Ask any Cantonese foodie and they’ll tell you: dim sum is a culture. More than just a category of cuisine, dim sum is really an activity of gathering and conversing over well-known comfort foods. That’s why we even have a verb for it: yum cha (“drink tea”). But going yum cha isn’t an easy thing if you live downtown and keep a busy schedule. During COVID, in particular, few dim sum spots in the city could accommodate outdoor seating, making these gatherings all the more impossible. That’s what Sue Fung’s Dim Sum Canteen is here to bridge.
Led by Jimmy He, Irene Jia and Peter Chen, Sue Fung’s is the downtown counterpart to Providential 9 in Markham, of which Jia and Chen are co-owners. While Providential 9 serves a variety of Cantonese dishes, dim sum is their specialty, and for the first time, they’re bringing their most popular dim sum dishes to the busy, bustling downtown crowd.
The choice to create a “Canteen” is reflective of the trio’s new vision for a dim sum spot that could serve traditional Cantonese recipes in a more casual and accessible way, in both experience and affordability.
Unlike other dim sum restaurants in the city, Sue Fung’s is an entirely self-serve eatery catered toward quick meals and takeout. Dine-in customers place orders at the entry counter and pick up their food on the opposite end of the canteen, which is also where you can grab your takeout and delivery orders. And, like any casual food concept, customers clean up after themselves at the sorted disposal bins.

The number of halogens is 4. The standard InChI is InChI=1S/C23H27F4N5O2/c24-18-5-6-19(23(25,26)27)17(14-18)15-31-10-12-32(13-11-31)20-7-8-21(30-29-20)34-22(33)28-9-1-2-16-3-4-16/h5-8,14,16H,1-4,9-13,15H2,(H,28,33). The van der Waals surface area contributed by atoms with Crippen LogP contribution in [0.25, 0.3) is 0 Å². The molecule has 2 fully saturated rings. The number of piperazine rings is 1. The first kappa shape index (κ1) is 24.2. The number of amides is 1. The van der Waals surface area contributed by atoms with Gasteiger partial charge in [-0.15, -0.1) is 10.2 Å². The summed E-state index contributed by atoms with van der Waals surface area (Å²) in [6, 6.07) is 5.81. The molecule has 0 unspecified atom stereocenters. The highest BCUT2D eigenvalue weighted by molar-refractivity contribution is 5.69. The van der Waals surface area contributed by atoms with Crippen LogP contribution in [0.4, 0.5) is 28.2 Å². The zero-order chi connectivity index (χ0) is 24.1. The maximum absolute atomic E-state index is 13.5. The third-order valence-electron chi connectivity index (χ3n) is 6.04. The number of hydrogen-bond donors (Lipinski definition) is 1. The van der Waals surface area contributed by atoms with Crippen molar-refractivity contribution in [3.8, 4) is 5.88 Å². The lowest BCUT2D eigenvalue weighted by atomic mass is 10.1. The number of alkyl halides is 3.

While the space itself can’t be considered small by downtown Toronto standards, the team chose to preserve comfort and spaciousness, keeping no more than ten tables for dine-in visitors. Brought to life by Arc & Co. Design, the interiors are inspired by the Japanese concept of wabi-sabi, an aesthetic that incorporates all the beauties of nature, including its imperfections and transience. At Sue Fung, wabi-sabi comes through with a variety of indoor plants, wooden furniture, rugged bricks, overlapping stone-coloured patches, and a welcoming, open space.
Keeping the importance of nature in mind, Sue Fung exclusively uses compostable, eco-friendly dinnerware made from 100% natural and chemical-free products, including bamboo tableware for dine-in customers, and corn starch containers for takeout orders.
Keeping things as simple as possible, Sue Fung’s menu is exquisitely curated to feature the most loved dim sum dishes.
“Most dim sum restaurants downtown have large menus that can feel overwhelming if you don’t know what you want. We wanted to create a more specialized menu with only the best, handpicked items from our Markham restaurant,” says He.
Right now, the short and sweet menu showcases Head Chef Quan’s best recipes at Providential 9, but diners can expect more items soon that’ll be exclusive to Sue Fung’s, including extra vegetarian options to make dim sum accessible for varying dietary needs and lifestyles.